You know that in Europe to create this "ease of communication" (the spread of nation-state languages) people often had their language quite literally beaten out of them, right? To go back to your Hebrew example, early Zionists had to actively prevent the public use of Yiddish.
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Re: If all children's shows were in Latin, would the kids be fluent in it?

Postby Cavesa » Sat Aug 25, 2018 10:51 am

Axon wrote:The linguist Yuen Ren Chao once shared an anecdote about a time that he and his wife were switching between different Chinese dialects for fun. All of a sudden she began speaking "perfect" Shanghai dialect, even though she'd always spoken Mandarin when growing up in Shanghai. Assuming the story is unembellished, it shows that at least some people can learn to speak a related language fluently after only receiving input.

Children of immigrants who grow up in a home where another language is spoken often have limited productive ability in that language, preferring to speak the language of their friends and the media they watch. Does anyone know if that's the case for, say, German immigrant children in Denmark, or Italian immigrant children in Spain?


I believe the linguist story could be true. Even though not everyone would be just as capable of doing this. But for example the Slovak immigrants in the Czech Republic learn only from input, I have never heard of a single one going to classes or paying a teacher. Sure, a large part of them sticks to Slovak (students for example), but a part of them slowly switches to Czech. And it happens in the other direction too, but I haven't met that many examples (which makes sense, as the migration in the opposite direction is much smaller).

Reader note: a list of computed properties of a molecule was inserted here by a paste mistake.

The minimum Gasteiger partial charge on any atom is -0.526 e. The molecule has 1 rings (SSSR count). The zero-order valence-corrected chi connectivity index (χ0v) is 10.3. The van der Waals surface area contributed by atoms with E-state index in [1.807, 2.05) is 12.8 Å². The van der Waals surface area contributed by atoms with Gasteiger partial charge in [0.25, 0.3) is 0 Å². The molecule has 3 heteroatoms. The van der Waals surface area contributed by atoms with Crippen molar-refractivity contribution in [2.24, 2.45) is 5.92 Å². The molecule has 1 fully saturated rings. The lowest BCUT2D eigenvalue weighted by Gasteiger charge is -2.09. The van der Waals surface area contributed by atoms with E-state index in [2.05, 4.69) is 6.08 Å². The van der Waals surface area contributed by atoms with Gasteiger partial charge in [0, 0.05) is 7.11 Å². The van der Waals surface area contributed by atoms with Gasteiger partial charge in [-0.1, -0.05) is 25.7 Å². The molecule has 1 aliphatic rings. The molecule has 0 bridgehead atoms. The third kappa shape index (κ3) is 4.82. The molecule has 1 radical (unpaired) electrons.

The immigrant children with related languages: The Russian and Ukrainian native kids often show exactly this, when they start going to the Czech schools. Those, who get the Czech tv and similar practice outside of school too, those improve much faster than those that use Czech exclusively at school. When it comes to the second category, the kids sometimes need years to learn the language well enough, it is definitely not as easy as most people make it seem (I think a large part of the "languages are easy for children" myth is due the fact kids cannot speak for themselves loudly enough and clear it up), and it makes the teachers quite unhappy. Really, a child after two or three years of kindergarten and then in a normal school can still struggle considerably in the 2nd grade and that is a problem for the whole class.

So, I wouldn't underestimate the importance of tv and similar stuff in a language, in combination with other resources.

Also, there is an example of older learners: right after the fall of the Iron Curtain, people were horrible at foreign languages. And those who had illegally watched German tv (they had been living close enough to the borders and enjoyed it) had an advantage they were even able to use professionally. They were not fluent, but I think we are all a bit spoiled, when it comes to considering what is and is not useful. So, the kids watching shows in Latin, for example, could still profit from them. They could still get useful knowledge out of it.

It would be really different, if the Latin shows were shows to the Italian and the Czech kids defiitely. But I think both would be better prepared for Latin classes a few years later.
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Re: If all children's shows were in Latin, would the kids be fluent in it?

Postby jeff_lindqvist » Sat Aug 25, 2018 11:05 am

In this hypothetical case with Latin - is it an important language for the children(/parents/the government)? Do the children want to speak Latin? Do they have to? Will they also hear songs in Latin? Is it only input and nothing else?

(I can imagine circumstances where it would work, and where it wouldn't.)